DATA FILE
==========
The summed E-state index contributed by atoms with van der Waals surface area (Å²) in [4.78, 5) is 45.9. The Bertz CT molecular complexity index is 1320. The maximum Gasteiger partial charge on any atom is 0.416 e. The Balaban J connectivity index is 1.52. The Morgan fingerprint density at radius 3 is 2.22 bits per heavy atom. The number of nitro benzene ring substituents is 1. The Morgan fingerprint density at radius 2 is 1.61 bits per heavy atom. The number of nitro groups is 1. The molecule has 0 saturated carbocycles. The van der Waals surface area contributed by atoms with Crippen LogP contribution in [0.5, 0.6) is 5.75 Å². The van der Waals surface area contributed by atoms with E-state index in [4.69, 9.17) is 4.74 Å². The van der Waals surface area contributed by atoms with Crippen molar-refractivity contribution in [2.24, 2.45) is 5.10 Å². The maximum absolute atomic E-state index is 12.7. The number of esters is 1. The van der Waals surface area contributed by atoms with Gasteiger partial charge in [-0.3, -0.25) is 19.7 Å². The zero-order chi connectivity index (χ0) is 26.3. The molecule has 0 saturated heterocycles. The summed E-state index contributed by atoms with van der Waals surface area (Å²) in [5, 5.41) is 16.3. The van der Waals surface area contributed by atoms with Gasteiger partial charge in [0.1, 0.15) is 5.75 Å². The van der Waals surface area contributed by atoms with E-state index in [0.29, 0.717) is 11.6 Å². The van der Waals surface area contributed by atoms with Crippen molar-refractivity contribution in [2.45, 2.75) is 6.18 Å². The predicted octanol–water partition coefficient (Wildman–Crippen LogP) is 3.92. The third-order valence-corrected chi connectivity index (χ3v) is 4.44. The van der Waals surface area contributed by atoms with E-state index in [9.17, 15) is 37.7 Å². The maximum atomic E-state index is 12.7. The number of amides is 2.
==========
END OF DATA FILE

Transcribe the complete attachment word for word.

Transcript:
The summed E-state index contributed by atoms with van der Waals surface area (Å²) in [4.78, 5) is 45.9. The Bertz CT molecular complexity index is 1320. The maximum Gasteiger partial charge on any atom is 0.416 e. The Balaban J connectivity index is 1.52. The Morgan fingerprint density at radius 3 is 2.22 bits per heavy atom. The number of nitro benzene ring substituents is 1. The Morgan fingerprint density at radius 2 is 1.61 bits per heavy atom. The number of nitro groups is 1. The molecule has 0 saturated carbocycles. The van der Waals surface area contributed by atoms with Crippen LogP contribution in [0.5, 0.6) is 5.75 Å². The van der Waals surface area contributed by atoms with E-state index in [4.69, 9.17) is 4.74 Å². The van der Waals surface area contributed by atoms with Crippen molar-refractivity contribution in [2.24, 2.45) is 5.10 Å². The maximum absolute atomic E-state index is 12.7. The number of esters is 1. The van der Waals surface area contributed by atoms with Gasteiger partial charge in [-0.3, -0.25) is 19.7 Å². The zero-order chi connectivity index (χ0) is 26.3. The molecule has 0 saturated heterocycles. The summed E-state index contributed by atoms with van der Waals surface area (Å²) in [5, 5.41) is 16.3. The van der Waals surface area contributed by atoms with Gasteiger partial charge in [0.1, 0.15) is 5.75 Å². The van der Waals surface area contributed by atoms with E-state index in [0.29, 0.717) is 11.6 Å². The van der Waals surface area contributed by atoms with Crippen molar-refractivity contribution in [2.45, 2.75) is 6.18 Å². The predicted octanol–water partition coefficient (Wildman–Crippen LogP) is 3.92. The third-order valence-corrected chi connectivity index (χ3v) is 4.44. The van der Waals surface area contributed by atoms with E-state index in [9.17, 15) is 37.7 Å². The maximum atomic E-state index is 12.7. The number of amides is 2.